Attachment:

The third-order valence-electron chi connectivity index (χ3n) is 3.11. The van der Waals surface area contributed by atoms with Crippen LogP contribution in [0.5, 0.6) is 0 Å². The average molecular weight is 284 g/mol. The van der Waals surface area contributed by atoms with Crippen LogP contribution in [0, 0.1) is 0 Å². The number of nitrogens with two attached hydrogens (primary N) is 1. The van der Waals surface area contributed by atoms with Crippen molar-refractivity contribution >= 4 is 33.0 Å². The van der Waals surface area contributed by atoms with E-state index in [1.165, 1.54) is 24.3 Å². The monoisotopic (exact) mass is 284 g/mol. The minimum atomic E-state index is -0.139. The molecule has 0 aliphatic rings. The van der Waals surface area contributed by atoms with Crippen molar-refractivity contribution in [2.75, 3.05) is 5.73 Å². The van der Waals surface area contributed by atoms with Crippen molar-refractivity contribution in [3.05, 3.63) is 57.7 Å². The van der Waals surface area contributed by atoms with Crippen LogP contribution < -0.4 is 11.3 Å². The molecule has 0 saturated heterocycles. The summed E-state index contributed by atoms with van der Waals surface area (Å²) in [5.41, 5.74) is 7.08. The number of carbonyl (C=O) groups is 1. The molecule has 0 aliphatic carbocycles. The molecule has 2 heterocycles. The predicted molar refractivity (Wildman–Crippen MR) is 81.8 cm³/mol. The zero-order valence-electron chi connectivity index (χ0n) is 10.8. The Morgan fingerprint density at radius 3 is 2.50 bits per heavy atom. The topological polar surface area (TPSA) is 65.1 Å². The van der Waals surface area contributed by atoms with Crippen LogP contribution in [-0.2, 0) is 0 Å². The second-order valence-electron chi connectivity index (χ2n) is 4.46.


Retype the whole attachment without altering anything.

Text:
The third-order valence-electron chi connectivity index (χ3n) is 3.11. The van der Waals surface area contributed by atoms with Crippen LogP contribution in [0.5, 0.6) is 0 Å². The average molecular weight is 284 g/mol. The van der Waals surface area contributed by atoms with Crippen LogP contribution in [0, 0.1) is 0 Å². The number of nitrogens with two attached hydrogens (primary N) is 1. The van der Waals surface area contributed by atoms with Crippen molar-refractivity contribution >= 4 is 33.0 Å². The van der Waals surface area contributed by atoms with E-state index in [1.165, 1.54) is 24.3 Å². The monoisotopic (exact) mass is 284 g/mol. The minimum atomic E-state index is -0.139. The molecule has 0 aliphatic rings. The van der Waals surface area contributed by atoms with Crippen molar-refractivity contribution in [2.75, 3.05) is 5.73 Å². The van der Waals surface area contributed by atoms with Crippen molar-refractivity contribution in [3.05, 3.63) is 57.7 Å². The van der Waals surface area contributed by atoms with Crippen LogP contribution < -0.4 is 11.3 Å². The molecule has 0 saturated heterocycles. The summed E-state index contributed by atoms with van der Waals surface area (Å²) in [5.41, 5.74) is 7.08. The number of carbonyl (C=O) groups is 1. The molecule has 0 aliphatic carbocycles. The molecule has 2 heterocycles. The predicted molar refractivity (Wildman–Crippen MR) is 81.8 cm³/mol. The zero-order valence-electron chi connectivity index (χ0n) is 10.8. The Morgan fingerprint density at radius 3 is 2.50 bits per heavy atom. The topological polar surface area (TPSA) is 65.1 Å². The van der Waals surface area contributed by atoms with Crippen LogP contribution in [-0.2, 0) is 0 Å². The second-order valence-electron chi connectivity index (χ2n) is 4.46.